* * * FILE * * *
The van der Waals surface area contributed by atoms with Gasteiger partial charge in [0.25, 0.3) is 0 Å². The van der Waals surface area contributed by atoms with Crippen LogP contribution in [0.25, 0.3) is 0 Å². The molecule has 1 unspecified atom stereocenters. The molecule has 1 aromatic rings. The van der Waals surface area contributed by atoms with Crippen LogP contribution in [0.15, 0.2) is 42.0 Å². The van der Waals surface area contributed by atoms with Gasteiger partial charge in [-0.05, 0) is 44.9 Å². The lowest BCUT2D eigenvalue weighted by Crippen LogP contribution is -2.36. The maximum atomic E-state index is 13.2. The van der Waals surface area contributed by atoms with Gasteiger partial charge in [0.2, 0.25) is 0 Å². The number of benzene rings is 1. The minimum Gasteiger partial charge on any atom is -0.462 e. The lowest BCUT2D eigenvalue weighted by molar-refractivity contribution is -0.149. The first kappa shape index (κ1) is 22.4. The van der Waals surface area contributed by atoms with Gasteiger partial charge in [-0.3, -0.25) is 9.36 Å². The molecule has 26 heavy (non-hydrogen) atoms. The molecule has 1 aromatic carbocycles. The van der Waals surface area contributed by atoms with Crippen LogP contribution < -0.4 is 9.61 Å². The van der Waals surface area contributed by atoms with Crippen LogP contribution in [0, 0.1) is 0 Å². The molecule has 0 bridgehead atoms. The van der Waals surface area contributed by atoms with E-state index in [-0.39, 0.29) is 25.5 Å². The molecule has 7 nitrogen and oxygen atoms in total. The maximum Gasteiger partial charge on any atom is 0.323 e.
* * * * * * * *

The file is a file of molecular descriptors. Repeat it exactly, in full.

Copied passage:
The van der Waals surface area contributed by atoms with Gasteiger partial charge in [0.25, 0.3) is 0 Å². The van der Waals surface area contributed by atoms with Crippen LogP contribution in [0.25, 0.3) is 0 Å². The molecule has 1 unspecified atom stereocenters. The molecule has 1 aromatic rings. The van der Waals surface area contributed by atoms with Crippen LogP contribution in [0.15, 0.2) is 42.0 Å². The van der Waals surface area contributed by atoms with Gasteiger partial charge in [-0.05, 0) is 44.9 Å². The lowest BCUT2D eigenvalue weighted by Crippen LogP contribution is -2.36. The maximum atomic E-state index is 13.2. The van der Waals surface area contributed by atoms with Gasteiger partial charge in [0.2, 0.25) is 0 Å². The number of benzene rings is 1. The minimum Gasteiger partial charge on any atom is -0.462 e. The lowest BCUT2D eigenvalue weighted by molar-refractivity contribution is -0.149. The first kappa shape index (κ1) is 22.4. The van der Waals surface area contributed by atoms with Gasteiger partial charge in [-0.3, -0.25) is 9.36 Å². The molecule has 26 heavy (non-hydrogen) atoms. The molecule has 1 aromatic carbocycles. The van der Waals surface area contributed by atoms with Crippen LogP contribution < -0.4 is 9.61 Å². The van der Waals surface area contributed by atoms with Crippen LogP contribution in [0, 0.1) is 0 Å². The molecule has 0 bridgehead atoms. The van der Waals surface area contributed by atoms with E-state index in [-0.39, 0.29) is 25.5 Å². The molecule has 7 nitrogen and oxygen atoms in total. The maximum Gasteiger partial charge on any atom is 0.323 e.